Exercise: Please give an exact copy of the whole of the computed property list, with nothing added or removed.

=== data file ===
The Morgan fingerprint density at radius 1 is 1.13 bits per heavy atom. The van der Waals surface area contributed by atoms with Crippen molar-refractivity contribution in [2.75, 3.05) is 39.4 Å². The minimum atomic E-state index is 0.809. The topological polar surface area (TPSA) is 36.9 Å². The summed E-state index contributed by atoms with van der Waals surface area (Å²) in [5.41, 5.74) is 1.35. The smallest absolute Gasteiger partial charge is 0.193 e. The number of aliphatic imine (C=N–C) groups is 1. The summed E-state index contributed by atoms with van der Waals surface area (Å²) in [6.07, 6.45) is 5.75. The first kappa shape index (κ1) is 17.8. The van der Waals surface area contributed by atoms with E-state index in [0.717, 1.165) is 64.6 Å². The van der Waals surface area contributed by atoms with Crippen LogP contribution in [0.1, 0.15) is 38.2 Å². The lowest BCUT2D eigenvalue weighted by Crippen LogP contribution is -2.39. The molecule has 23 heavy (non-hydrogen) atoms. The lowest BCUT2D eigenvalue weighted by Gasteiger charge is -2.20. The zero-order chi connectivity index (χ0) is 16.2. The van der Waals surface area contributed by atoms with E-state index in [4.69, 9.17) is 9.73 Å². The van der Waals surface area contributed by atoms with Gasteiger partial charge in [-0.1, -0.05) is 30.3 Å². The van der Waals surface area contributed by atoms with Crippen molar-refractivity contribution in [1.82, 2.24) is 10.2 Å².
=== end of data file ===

The Morgan fingerprint density at radius 1 is 1.13 bits per heavy atom. The van der Waals surface area contributed by atoms with Crippen molar-refractivity contribution in [2.75, 3.05) is 39.4 Å². The minimum atomic E-state index is 0.809. The topological polar surface area (TPSA) is 36.9 Å². The summed E-state index contributed by atoms with van der Waals surface area (Å²) in [5.41, 5.74) is 1.35. The smallest absolute Gasteiger partial charge is 0.193 e. The number of aliphatic imine (C=N–C) groups is 1. The summed E-state index contributed by atoms with van der Waals surface area (Å²) in [6.07, 6.45) is 5.75. The first kappa shape index (κ1) is 17.8. The van der Waals surface area contributed by atoms with E-state index in [0.717, 1.165) is 64.6 Å². The van der Waals surface area contributed by atoms with Crippen LogP contribution in [0.1, 0.15) is 38.2 Å². The lowest BCUT2D eigenvalue weighted by Crippen LogP contribution is -2.39. The molecule has 23 heavy (non-hydrogen) atoms. The lowest BCUT2D eigenvalue weighted by Gasteiger charge is -2.20. The zero-order chi connectivity index (χ0) is 16.2. The van der Waals surface area contributed by atoms with E-state index in [4.69, 9.17) is 9.73 Å². The van der Waals surface area contributed by atoms with Gasteiger partial charge in [-0.1, -0.05) is 30.3 Å². The van der Waals surface area contributed by atoms with Crippen molar-refractivity contribution in [1.82, 2.24) is 10.2 Å².